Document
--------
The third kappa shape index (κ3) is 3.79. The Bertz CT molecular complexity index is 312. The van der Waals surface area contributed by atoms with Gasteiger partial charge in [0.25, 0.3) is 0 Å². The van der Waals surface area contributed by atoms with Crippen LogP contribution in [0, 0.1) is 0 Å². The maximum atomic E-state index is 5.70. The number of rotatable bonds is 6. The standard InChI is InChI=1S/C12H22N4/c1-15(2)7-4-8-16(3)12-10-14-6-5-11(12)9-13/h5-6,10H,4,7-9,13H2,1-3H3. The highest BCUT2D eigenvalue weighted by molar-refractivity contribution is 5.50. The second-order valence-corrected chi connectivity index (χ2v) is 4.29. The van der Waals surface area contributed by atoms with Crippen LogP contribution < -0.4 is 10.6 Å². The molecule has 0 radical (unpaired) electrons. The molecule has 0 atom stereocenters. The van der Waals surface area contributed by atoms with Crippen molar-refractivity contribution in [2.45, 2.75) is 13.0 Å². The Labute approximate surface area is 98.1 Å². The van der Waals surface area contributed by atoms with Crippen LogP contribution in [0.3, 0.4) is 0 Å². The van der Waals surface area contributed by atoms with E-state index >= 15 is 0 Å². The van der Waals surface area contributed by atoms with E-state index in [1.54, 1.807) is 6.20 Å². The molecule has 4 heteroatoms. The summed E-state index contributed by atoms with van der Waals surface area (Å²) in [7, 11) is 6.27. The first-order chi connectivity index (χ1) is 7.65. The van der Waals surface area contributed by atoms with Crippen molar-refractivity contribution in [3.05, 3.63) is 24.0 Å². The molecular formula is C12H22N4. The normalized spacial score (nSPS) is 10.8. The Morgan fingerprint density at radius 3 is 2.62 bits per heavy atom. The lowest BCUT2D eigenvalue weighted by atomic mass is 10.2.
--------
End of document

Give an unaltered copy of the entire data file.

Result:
The third kappa shape index (κ3) is 3.79. The Bertz CT molecular complexity index is 312. The van der Waals surface area contributed by atoms with Gasteiger partial charge in [0.25, 0.3) is 0 Å². The van der Waals surface area contributed by atoms with Crippen LogP contribution in [0, 0.1) is 0 Å². The maximum atomic E-state index is 5.70. The number of rotatable bonds is 6. The standard InChI is InChI=1S/C12H22N4/c1-15(2)7-4-8-16(3)12-10-14-6-5-11(12)9-13/h5-6,10H,4,7-9,13H2,1-3H3. The highest BCUT2D eigenvalue weighted by molar-refractivity contribution is 5.50. The second-order valence-corrected chi connectivity index (χ2v) is 4.29. The van der Waals surface area contributed by atoms with Crippen LogP contribution < -0.4 is 10.6 Å². The molecule has 0 radical (unpaired) electrons. The molecule has 0 atom stereocenters. The van der Waals surface area contributed by atoms with Crippen molar-refractivity contribution in [2.45, 2.75) is 13.0 Å². The Labute approximate surface area is 98.1 Å². The van der Waals surface area contributed by atoms with Crippen LogP contribution in [0.3, 0.4) is 0 Å². The van der Waals surface area contributed by atoms with E-state index >= 15 is 0 Å². The van der Waals surface area contributed by atoms with E-state index in [1.54, 1.807) is 6.20 Å². The molecule has 4 heteroatoms. The summed E-state index contributed by atoms with van der Waals surface area (Å²) in [7, 11) is 6.27. The first-order chi connectivity index (χ1) is 7.65. The van der Waals surface area contributed by atoms with Crippen molar-refractivity contribution in [3.05, 3.63) is 24.0 Å². The molecular formula is C12H22N4. The normalized spacial score (nSPS) is 10.8. The Morgan fingerprint density at radius 3 is 2.62 bits per heavy atom. The lowest BCUT2D eigenvalue weighted by atomic mass is 10.2.